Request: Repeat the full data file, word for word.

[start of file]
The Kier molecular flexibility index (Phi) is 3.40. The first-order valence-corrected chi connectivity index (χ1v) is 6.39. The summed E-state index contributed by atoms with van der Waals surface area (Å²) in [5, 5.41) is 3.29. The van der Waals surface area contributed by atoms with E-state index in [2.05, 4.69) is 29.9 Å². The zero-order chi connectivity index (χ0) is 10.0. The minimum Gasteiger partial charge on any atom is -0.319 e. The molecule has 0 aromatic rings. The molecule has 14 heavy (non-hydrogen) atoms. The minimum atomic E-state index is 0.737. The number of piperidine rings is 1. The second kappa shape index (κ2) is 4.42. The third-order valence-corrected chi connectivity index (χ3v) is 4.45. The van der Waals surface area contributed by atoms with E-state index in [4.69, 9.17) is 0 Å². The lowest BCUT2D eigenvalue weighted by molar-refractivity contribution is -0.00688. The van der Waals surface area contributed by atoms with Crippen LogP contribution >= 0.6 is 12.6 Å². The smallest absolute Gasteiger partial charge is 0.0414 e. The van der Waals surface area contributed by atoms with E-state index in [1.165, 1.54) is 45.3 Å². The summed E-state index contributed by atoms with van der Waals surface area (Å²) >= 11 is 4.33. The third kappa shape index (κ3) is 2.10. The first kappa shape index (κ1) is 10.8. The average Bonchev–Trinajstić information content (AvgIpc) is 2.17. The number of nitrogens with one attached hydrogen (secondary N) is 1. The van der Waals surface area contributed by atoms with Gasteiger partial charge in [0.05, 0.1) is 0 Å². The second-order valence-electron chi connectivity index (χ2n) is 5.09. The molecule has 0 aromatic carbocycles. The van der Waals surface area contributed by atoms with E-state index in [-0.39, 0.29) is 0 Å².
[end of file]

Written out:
The Kier molecular flexibility index (Phi) is 3.40. The first-order valence-corrected chi connectivity index (χ1v) is 6.39. The summed E-state index contributed by atoms with van der Waals surface area (Å²) in [5, 5.41) is 3.29. The van der Waals surface area contributed by atoms with E-state index in [2.05, 4.69) is 29.9 Å². The zero-order chi connectivity index (χ0) is 10.0. The minimum Gasteiger partial charge on any atom is -0.319 e. The molecule has 0 aromatic rings. The molecule has 14 heavy (non-hydrogen) atoms. The minimum atomic E-state index is 0.737. The number of piperidine rings is 1. The second kappa shape index (κ2) is 4.42. The third-order valence-corrected chi connectivity index (χ3v) is 4.45. The van der Waals surface area contributed by atoms with E-state index in [4.69, 9.17) is 0 Å². The lowest BCUT2D eigenvalue weighted by molar-refractivity contribution is -0.00688. The van der Waals surface area contributed by atoms with Crippen LogP contribution >= 0.6 is 12.6 Å². The smallest absolute Gasteiger partial charge is 0.0414 e. The van der Waals surface area contributed by atoms with E-state index in [1.165, 1.54) is 45.3 Å². The summed E-state index contributed by atoms with van der Waals surface area (Å²) >= 11 is 4.33. The third kappa shape index (κ3) is 2.10. The first kappa shape index (κ1) is 10.8. The average Bonchev–Trinajstić information content (AvgIpc) is 2.17. The number of nitrogens with one attached hydrogen (secondary N) is 1. The van der Waals surface area contributed by atoms with Gasteiger partial charge in [0.05, 0.1) is 0 Å². The second-order valence-electron chi connectivity index (χ2n) is 5.09. The molecule has 0 aromatic carbocycles. The van der Waals surface area contributed by atoms with E-state index in [-0.39, 0.29) is 0 Å².